London Defender

The Daily Mirror of the Great Britain

Neighbours spend whooping £100,000 in a legal battle over ‘few feet’ wide parking space

Neigbours in West London have spent £100,000 on a four-year legal battle a “few feet” wide parking space, a news report has claimed. According to the news report, Mr Kothari, his brother and his sister-in-law have accused their neighbour and his wife, Sunita, of deliberately leaving vehicles inches away from theirs, making it hard for them to open the car door.

On the other hand, Mr and Mrs Soares accused their neighbours of trespassing on their own parking space, with tensions running so high that police have been involved.

The battle has already reached the court and is set for another three-day trial.

Judge Simon Monty has urged the neighbours to settle their differences without wasting any more money.

The clash is about three car parking spaces outside their home in Fallowfield Close, Harefield.

Of these two parking places, two are owned by Mr and Mrs Soares and a third in between them is owned by the Kotharis.

Historically the families agreed to swap spaces, reports claim. Under this deal, the Soareses used the two adjacent spaces on the left, closest to their house, with the Kotharis using the one on the right.

However, the Soareses scrapped the arrangement in 2018, following a row over claims of inconsiderate parking.

They are now seeking compensation for trespass, alleging that the Kotharis continued to park in the disputed space for nearly two years after the swap deal ended.

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In documents filed at the court, the Kotharis complain that their neighbours have made it impossible for them to use their parking space in the middle of the three.

Thet said: “The claimants have caused deliberate nuisance to the defendants by parking few inches away from defendant’s vehicle, making it extremely difficult to enter [and] exit (the) vehicle.

“The nuisance had got so intolerable the defendants ceased to park in their one and only parking bay on July 23, 2022.

“The defendants (the Kotharis) are seeking damages as the court sees fit on this point, as this deliberate nuisance has gone on for many years.”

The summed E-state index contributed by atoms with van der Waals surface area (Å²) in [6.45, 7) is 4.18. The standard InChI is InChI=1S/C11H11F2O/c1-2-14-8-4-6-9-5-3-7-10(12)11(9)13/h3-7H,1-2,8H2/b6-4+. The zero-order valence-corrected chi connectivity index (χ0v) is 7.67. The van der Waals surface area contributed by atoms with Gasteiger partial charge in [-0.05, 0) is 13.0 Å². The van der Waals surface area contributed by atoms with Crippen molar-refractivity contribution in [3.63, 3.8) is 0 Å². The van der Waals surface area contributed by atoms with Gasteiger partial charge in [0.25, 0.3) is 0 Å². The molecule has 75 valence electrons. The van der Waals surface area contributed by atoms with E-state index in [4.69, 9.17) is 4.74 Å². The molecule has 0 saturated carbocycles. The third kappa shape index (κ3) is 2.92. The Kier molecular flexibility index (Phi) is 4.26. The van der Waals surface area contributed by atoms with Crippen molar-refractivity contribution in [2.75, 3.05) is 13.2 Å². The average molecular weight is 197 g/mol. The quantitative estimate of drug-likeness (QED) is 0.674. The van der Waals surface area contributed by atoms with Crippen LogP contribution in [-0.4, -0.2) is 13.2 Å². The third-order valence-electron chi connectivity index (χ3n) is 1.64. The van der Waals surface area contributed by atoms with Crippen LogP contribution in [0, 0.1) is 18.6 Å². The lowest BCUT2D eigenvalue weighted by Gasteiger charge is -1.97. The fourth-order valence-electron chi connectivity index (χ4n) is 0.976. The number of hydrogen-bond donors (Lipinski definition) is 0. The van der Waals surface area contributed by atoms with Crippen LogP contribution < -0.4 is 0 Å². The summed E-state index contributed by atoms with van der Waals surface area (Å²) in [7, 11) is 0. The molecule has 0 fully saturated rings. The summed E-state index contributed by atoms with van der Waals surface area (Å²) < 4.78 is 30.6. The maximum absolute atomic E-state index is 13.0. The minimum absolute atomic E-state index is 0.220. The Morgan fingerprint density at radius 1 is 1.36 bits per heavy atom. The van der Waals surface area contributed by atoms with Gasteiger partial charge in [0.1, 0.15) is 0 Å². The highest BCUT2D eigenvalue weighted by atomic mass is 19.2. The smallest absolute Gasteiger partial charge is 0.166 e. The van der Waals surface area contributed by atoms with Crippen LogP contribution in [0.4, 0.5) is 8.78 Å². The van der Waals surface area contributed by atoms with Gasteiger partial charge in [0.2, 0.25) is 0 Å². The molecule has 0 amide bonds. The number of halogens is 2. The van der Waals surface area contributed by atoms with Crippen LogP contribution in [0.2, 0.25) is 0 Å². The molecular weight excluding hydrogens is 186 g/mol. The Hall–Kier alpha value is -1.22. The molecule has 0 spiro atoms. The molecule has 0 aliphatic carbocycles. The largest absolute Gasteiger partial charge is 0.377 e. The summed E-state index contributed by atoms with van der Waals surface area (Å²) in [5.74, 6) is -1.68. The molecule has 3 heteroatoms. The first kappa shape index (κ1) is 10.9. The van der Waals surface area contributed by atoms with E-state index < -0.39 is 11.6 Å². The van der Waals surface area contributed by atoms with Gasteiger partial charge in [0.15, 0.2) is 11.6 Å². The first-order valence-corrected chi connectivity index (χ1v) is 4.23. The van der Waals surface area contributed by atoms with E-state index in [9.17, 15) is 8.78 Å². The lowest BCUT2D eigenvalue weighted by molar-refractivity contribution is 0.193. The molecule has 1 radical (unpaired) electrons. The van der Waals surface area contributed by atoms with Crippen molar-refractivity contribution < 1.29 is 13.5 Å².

Barrister Maxwell Myers, who is appearing for Mr and Mrs Soares claimed the couple are now seeking thousands in damages for the Kotharis’ use of the space between September 2018 and August 2020, as well as a permanent injunction barring their use of the space.

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He told the judge: “Mr and Mrs Soares allege that the defendants, in trespass, continued parking in the new space and also – in breach of covenant and nuisance – blocked the drive by parking cars in front of the spaces.”

They are also seeking the court’s guidance about how the three parking spaces around the gravel drive can be clearly marked off to prevent future trouble.

He also said that the current arrangements were “untenable”.

However, Mr Kothari, who presented his own case in court, claimed he and his family have themselves been the victims of blocked access and “trespassing onto our official parking space”.

He claimed that the way Mr and Mrs Soares had parked sometimes left his car boxed in, as they have encroached onto the Kotharis’ official parking spot.

The Kotharis are counter-suing their neighbours, seeking a court order barring them from trespassing onto the Kotharis’ space and from “parking in such a way as to cause deliberate nuisance and stress”.

He told the judge: “We have tried to engage, we have been very civil, but we can’t even access our car.

“We can’t park our car in our parking space and have not been able to do so since July.”

In response, Myers denied that the Soareses had ever trespassed and said there was therefore no need for the judge to grant an injunction.

Judge Monty noted that at one point the police were involved in the spat, adding: “Feelings are obviously running very high.”

He added: “If the parties want to spend £50,000 arguing about a few feet of parking, they can do so . . . but it seems to me they are arguing about very little at a great risk to themselves in terms of costs”.

The judge was then told by Myers that the legal costs so far were “double” the figure he had suggested.

The trial was adjourned until next year.